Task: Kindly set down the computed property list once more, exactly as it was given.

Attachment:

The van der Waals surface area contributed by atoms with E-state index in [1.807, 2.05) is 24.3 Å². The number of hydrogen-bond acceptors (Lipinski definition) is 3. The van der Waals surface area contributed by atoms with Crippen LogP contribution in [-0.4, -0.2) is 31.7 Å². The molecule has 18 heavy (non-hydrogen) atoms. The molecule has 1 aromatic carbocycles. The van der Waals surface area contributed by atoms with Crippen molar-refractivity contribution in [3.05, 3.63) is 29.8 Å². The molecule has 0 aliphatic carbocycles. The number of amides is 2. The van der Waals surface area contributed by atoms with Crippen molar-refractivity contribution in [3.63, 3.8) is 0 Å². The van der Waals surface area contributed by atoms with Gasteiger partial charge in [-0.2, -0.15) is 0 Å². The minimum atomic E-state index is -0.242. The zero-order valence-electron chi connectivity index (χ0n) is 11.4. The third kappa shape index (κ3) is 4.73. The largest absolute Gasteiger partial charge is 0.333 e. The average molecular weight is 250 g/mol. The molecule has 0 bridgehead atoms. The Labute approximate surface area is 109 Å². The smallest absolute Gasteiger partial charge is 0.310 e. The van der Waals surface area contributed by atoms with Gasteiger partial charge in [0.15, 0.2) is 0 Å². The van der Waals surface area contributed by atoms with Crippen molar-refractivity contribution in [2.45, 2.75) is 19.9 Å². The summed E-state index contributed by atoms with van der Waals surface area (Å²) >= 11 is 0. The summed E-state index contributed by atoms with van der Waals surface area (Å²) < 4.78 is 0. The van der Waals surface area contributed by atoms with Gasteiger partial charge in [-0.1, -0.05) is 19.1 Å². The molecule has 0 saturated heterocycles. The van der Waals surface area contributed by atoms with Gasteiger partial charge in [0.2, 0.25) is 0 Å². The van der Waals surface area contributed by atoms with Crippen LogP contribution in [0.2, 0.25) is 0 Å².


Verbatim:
The van der Waals surface area contributed by atoms with E-state index in [1.807, 2.05) is 24.3 Å². The number of hydrogen-bond acceptors (Lipinski definition) is 3. The van der Waals surface area contributed by atoms with Crippen LogP contribution in [-0.4, -0.2) is 31.7 Å². The molecule has 18 heavy (non-hydrogen) atoms. The molecule has 1 aromatic carbocycles. The van der Waals surface area contributed by atoms with Crippen molar-refractivity contribution in [3.05, 3.63) is 29.8 Å². The molecule has 0 aliphatic carbocycles. The number of amides is 2. The van der Waals surface area contributed by atoms with Crippen molar-refractivity contribution in [3.63, 3.8) is 0 Å². The van der Waals surface area contributed by atoms with Gasteiger partial charge in [-0.2, -0.15) is 0 Å². The minimum atomic E-state index is -0.242. The zero-order valence-electron chi connectivity index (χ0n) is 11.4. The third kappa shape index (κ3) is 4.73. The largest absolute Gasteiger partial charge is 0.333 e. The average molecular weight is 250 g/mol. The molecule has 0 bridgehead atoms. The Labute approximate surface area is 109 Å². The smallest absolute Gasteiger partial charge is 0.310 e. The van der Waals surface area contributed by atoms with Gasteiger partial charge in [0.15, 0.2) is 0 Å². The van der Waals surface area contributed by atoms with Crippen molar-refractivity contribution in [2.45, 2.75) is 19.9 Å². The summed E-state index contributed by atoms with van der Waals surface area (Å²) >= 11 is 0. The summed E-state index contributed by atoms with van der Waals surface area (Å²) < 4.78 is 0. The van der Waals surface area contributed by atoms with Gasteiger partial charge in [-0.1, -0.05) is 19.1 Å². The molecule has 0 saturated heterocycles. The van der Waals surface area contributed by atoms with Gasteiger partial charge in [0.2, 0.25) is 0 Å². The van der Waals surface area contributed by atoms with Crippen LogP contribution in [0.2, 0.25) is 0 Å².